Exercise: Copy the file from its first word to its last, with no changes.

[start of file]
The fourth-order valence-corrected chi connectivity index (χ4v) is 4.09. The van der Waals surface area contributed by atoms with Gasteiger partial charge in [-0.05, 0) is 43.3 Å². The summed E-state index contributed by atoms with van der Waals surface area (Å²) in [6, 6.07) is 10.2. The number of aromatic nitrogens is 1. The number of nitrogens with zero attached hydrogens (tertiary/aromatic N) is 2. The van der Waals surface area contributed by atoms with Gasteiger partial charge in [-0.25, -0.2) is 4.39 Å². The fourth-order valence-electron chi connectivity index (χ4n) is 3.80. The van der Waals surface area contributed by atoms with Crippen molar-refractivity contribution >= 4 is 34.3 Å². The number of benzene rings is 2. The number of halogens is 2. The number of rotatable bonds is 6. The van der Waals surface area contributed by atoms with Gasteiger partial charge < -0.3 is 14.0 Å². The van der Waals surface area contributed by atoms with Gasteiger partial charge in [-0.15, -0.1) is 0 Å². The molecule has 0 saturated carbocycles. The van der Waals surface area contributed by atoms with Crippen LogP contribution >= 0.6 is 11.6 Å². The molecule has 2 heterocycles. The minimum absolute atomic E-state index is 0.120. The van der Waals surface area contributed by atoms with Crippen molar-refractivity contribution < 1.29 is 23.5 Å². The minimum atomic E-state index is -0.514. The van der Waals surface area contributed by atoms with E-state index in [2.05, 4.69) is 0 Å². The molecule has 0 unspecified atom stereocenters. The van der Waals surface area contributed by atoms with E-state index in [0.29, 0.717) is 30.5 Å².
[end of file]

The fourth-order valence-corrected chi connectivity index (χ4v) is 4.09. The van der Waals surface area contributed by atoms with Gasteiger partial charge in [-0.05, 0) is 43.3 Å². The summed E-state index contributed by atoms with van der Waals surface area (Å²) in [6, 6.07) is 10.2. The number of aromatic nitrogens is 1. The number of nitrogens with zero attached hydrogens (tertiary/aromatic N) is 2. The van der Waals surface area contributed by atoms with Gasteiger partial charge in [-0.25, -0.2) is 4.39 Å². The fourth-order valence-electron chi connectivity index (χ4n) is 3.80. The van der Waals surface area contributed by atoms with Crippen molar-refractivity contribution >= 4 is 34.3 Å². The number of benzene rings is 2. The number of halogens is 2. The number of rotatable bonds is 6. The van der Waals surface area contributed by atoms with Gasteiger partial charge < -0.3 is 14.0 Å². The van der Waals surface area contributed by atoms with Gasteiger partial charge in [-0.15, -0.1) is 0 Å². The molecule has 0 saturated carbocycles. The van der Waals surface area contributed by atoms with Crippen LogP contribution >= 0.6 is 11.6 Å². The molecule has 2 heterocycles. The minimum absolute atomic E-state index is 0.120. The van der Waals surface area contributed by atoms with Crippen molar-refractivity contribution < 1.29 is 23.5 Å². The minimum atomic E-state index is -0.514. The van der Waals surface area contributed by atoms with E-state index in [2.05, 4.69) is 0 Å². The molecule has 0 unspecified atom stereocenters. The van der Waals surface area contributed by atoms with E-state index in [0.29, 0.717) is 30.5 Å².